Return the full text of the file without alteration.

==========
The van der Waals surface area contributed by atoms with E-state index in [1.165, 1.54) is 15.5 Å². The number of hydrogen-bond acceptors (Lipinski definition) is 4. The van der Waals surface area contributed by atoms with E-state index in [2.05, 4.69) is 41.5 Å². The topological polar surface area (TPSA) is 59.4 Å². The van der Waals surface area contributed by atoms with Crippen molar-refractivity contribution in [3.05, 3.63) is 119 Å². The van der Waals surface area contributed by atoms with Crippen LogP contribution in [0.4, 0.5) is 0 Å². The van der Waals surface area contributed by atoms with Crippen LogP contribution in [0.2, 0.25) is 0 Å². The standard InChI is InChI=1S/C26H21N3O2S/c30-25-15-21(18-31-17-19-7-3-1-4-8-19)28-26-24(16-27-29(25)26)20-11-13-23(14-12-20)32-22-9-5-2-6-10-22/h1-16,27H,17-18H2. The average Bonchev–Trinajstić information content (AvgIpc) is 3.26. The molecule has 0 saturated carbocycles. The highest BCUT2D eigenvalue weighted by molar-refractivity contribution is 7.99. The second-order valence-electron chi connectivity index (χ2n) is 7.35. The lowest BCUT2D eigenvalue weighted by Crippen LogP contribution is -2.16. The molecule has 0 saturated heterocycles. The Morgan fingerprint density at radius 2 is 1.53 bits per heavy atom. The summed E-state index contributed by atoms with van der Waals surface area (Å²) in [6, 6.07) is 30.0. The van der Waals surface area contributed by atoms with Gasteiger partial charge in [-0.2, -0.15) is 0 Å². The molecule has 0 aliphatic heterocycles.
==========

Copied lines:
The van der Waals surface area contributed by atoms with E-state index in [1.165, 1.54) is 15.5 Å². The number of hydrogen-bond acceptors (Lipinski definition) is 4. The van der Waals surface area contributed by atoms with E-state index in [2.05, 4.69) is 41.5 Å². The topological polar surface area (TPSA) is 59.4 Å². The van der Waals surface area contributed by atoms with Crippen molar-refractivity contribution in [3.05, 3.63) is 119 Å². The van der Waals surface area contributed by atoms with Crippen LogP contribution in [0.4, 0.5) is 0 Å². The van der Waals surface area contributed by atoms with Crippen LogP contribution in [0.2, 0.25) is 0 Å². The standard InChI is InChI=1S/C26H21N3O2S/c30-25-15-21(18-31-17-19-7-3-1-4-8-19)28-26-24(16-27-29(25)26)20-11-13-23(14-12-20)32-22-9-5-2-6-10-22/h1-16,27H,17-18H2. The average Bonchev–Trinajstić information content (AvgIpc) is 3.26. The molecule has 0 saturated carbocycles. The highest BCUT2D eigenvalue weighted by molar-refractivity contribution is 7.99. The second-order valence-electron chi connectivity index (χ2n) is 7.35. The lowest BCUT2D eigenvalue weighted by Crippen LogP contribution is -2.16. The molecule has 0 saturated heterocycles. The Morgan fingerprint density at radius 2 is 1.53 bits per heavy atom. The summed E-state index contributed by atoms with van der Waals surface area (Å²) in [6, 6.07) is 30.0. The van der Waals surface area contributed by atoms with Gasteiger partial charge in [-0.2, -0.15) is 0 Å². The molecule has 0 aliphatic heterocycles.